I said, “Sure.” After considering several different options, Victor suggested Israel Gelfand’s seminar at Moscow State University. He told me that this seminar might suit me because it starts slowly, picking up pace only at the end. He also told me that the seminar was like a theater. Little did I know that I would become a part of this theater for many years to come. I also didn’t know that I would meet my third husband, Joseph Bernstein, at this seminar. Joseph used to sit in the front row, and I watched his back at the seminar for more years than I later spent together with him.

The next Monday evening, I went to the seminar for the first time. Afterwards, Gelfand approached me and asked me if I had an academic adviser. I said, “No.” He asked me how old I was. I said, “Fifteen.” He told me that I was too old and that I had to choose an adviser without delay. I said, “But I do not know anyone and, besides, I need some time to think about it.” He replied, “I’ll give you two minutes.”

I paced the halls of the 14th floor of the Moscow State University for a couple of minutes, pretending to think. But really, I didn’t know about any other options. He was the only math adviser I had ever met. So I came back and asked Gelfand, “Will you be my adviser?”

He agreed and remained my adviser until I got my PhD 14 years later.

## Eye Color and Math Ability

When you talk over the phone with an adult stranger, you can generally determine if this person is male or female. From this, I conclude that the voice characteristics are often noticeably different for males and females. There are many other characteristics that have a different distribution by gender — for example, height.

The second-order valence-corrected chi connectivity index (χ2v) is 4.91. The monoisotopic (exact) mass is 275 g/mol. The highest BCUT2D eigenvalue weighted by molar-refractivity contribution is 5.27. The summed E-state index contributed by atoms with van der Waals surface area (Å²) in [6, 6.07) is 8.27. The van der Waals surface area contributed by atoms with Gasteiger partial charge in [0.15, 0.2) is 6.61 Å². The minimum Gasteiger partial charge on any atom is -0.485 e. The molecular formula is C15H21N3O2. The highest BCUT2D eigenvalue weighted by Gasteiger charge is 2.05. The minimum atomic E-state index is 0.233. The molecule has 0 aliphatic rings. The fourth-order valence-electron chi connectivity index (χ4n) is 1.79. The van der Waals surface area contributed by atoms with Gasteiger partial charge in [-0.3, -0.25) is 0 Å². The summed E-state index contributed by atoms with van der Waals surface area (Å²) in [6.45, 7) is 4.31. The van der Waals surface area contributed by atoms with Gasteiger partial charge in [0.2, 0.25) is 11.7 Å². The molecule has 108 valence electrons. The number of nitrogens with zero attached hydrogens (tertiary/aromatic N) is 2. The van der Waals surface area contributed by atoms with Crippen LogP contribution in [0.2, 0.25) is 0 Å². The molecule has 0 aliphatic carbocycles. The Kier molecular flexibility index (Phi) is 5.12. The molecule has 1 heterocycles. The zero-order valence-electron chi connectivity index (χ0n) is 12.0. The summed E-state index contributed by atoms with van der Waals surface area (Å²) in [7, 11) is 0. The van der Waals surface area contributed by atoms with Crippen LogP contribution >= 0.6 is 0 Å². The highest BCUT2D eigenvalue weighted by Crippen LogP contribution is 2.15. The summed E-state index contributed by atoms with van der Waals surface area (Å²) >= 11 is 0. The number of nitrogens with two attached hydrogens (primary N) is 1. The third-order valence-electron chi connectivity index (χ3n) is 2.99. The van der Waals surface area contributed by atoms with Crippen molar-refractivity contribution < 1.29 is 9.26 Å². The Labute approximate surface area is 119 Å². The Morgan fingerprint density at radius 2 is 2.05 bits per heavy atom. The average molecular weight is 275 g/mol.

My question is: “Can we find a trait such that the distributions are the same for both genders?”

Trying to find the answer, I remembered what we learned in high school about the genetics of eye color. I checked the Internet on the subject and discovered that the story is somewhat more complicated than what I studied 30 years ago, but still we can say that eye color is defined by several genes, which are located on non-sex chromosomes. That means, your eye color depends on the genes your parents have and doesn’t depend on your sex. A boy and a girl from the same parents have the same chances for any particular eye color.

Since eye coloring has nothing to do with gender, women and men are equal in the eyes of eye colors.

Does that mean that if we check the distribution of eye color for the world population, the distribution histogram will be the same for men and women? That sounds like a logical conclusion, right? I would argue that this is not necessarily the case.

Let me remind you that the distribution of eye color depends on the country. China has an unprecedented gender imbalance, with 6% more men than women in its population. As the eye color of Chinese people is mostly dark brown, this creates an extra pool for a randomly chosen man in the world to have a darker eye color than for a randomly chosen woman. If we exclude China from consideration, we can still have different distributions. For example, in Russia the life expectancy for women is 15 years longer than the life expectancy for men. Consequently, Russia has 14% less men than women, while globally the male/female sex ratio is 1.01. Therefore, eye colors common in Russia will contribute to female eye colors more than those of male.